go! Platteland - - NO-WATER GARDENS -

I know this is heresy, but hear me out. We’ve been told by north­ern hemi­sphere gar­den and per­ma­cul­ture ar­ti­cles for so long that soil health is ev­ery­thing (it is). But we’ve also been told that healthy soil should look like the kind of nu­tri­ent-rich loams that al­most never oc­cur in na­ture on the an­cient, weath­ered ge­ol­ogy that makes up our land­scape.

The most eas­ily vis­i­ble and un­der­stood prob­lem is that wellfer­tilised or com­posted soils re­sult in rapid soft growth, de­pen­dent on sup­ple­men­tary wa­ter to sur­vive. Even if they are adapted, rapidly grown leaves don’t de­velop all the fea­tures that make lo­cal indige­nous plants able to breeze through a nor­mal dry sea­son with­out ex­tra wa­ter. These fea­tures in­clude leath­ery struc­tures that with­stand wilt­ing, the sil­very hairs and felt­ing that shel­ter the pores leaves breathe through, and even the waxy coat­ings that pre­vent wa­ter loss. You should be se­lect­ing plants bear­ing in mind such traits, and pro­mot­ing their de­vel­op­ment by pro­vid­ing the bare min­i­mum of wa­ter and nu­tri­ents your plants need.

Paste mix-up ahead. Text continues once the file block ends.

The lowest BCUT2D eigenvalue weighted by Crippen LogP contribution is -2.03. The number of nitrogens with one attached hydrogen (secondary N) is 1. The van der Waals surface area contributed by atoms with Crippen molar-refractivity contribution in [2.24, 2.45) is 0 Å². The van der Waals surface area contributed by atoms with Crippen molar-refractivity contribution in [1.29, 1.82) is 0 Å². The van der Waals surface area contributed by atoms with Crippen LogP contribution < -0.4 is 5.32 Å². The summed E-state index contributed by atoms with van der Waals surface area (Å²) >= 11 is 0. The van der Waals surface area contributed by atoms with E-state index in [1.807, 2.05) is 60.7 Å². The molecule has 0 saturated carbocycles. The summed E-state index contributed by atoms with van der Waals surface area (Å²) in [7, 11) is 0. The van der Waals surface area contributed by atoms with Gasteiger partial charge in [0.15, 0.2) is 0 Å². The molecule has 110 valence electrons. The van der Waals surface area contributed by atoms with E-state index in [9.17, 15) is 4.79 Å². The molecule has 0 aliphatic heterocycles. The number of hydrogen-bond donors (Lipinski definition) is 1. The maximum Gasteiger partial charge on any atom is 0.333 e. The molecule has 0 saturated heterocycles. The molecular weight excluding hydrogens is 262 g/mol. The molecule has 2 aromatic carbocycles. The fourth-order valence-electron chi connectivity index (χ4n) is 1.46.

The more im­por­tant rea­son min­i­mal or no com­post is bet­ter is en­tirely in­vis­i­ble, un­less you have a pow­er­ful mi­cro­scope. Nearly ev­ery plant has sym­bi­otic re­la­tion­ships with spe­cialised fungi called my­c­or­rhizae. This vast net­work of in­vis­i­ble fun­gal threads ex­tends the ef­fec­tive length of plant roots to many times what they have by them­selves. It is well known that this sym­bio­sis helps the plant to gather nu­tri­ents. Less well known is that my­c­or­rhizae usu­ally greatly in­crease a plant’s wa­ter up­take abil­ity and drought tol­er­ance.

So what’s the prob­lem with com­post? Well, if you raise soil phos­pho­rous and ni­tro­gen to the point where they are plen­ti­ful, plant roots sep­a­rate them­selves from the fungi, re­duc­ing their abil­ity to sur­vive dry pe­ri­ods. Com­post pro­duced by com­mer­cial or home hot-com­post­ing con­tains a lot of highly sol­u­ble and avail­able phos­pho­rous and ni­tro­gen, more than enough to dis­rupt my­c­or­rhizal de­vel­op­ment and drought tol­er­ance.

In ad­di­tion, in many sit­u­a­tions roots stay within the rich, well-wa­tered com­posted hole, not ex­tend­ing lat­er­ally into the rel­a­tively poor and dry sur­round­ing soil. Where this hap­pens, ini­tial rapid growth stops and the plant sulks. Some sen­si­ble hor­ti­cul­tural sci­en­tists have rec­om­mended against com­post­ing tree plant­ing holes for this rea­son alone.

Mulch, how­ever, can ac­tu­ally in­crease soil nu­tri­ent sta­tus to the same de­gree as reg­u­lar sur­face com­post ap­pli­ca­tion, as the soil sur­face be­comes colonised by ni­tro­gen-fix­ing bac­te­ria but with­out the de­struc­tive flush of nu­tri­ents as­so­ci­ated with com­post. So avoid the com­post, or at least go easy, and use plenty of mulch.

Of­ten, plant de­fi­cien­cies and yel­low leaves are a re­sult of a pH or nu­tri­ent im­bal­ance, and heavy feed­ing does not fix the un­der­ly­ing prob­lem. Of course, highly sol­u­ble ar­ti­fi­cial fer­tilis­ers should be used with ex­treme re­straint for all the same rea­sons.

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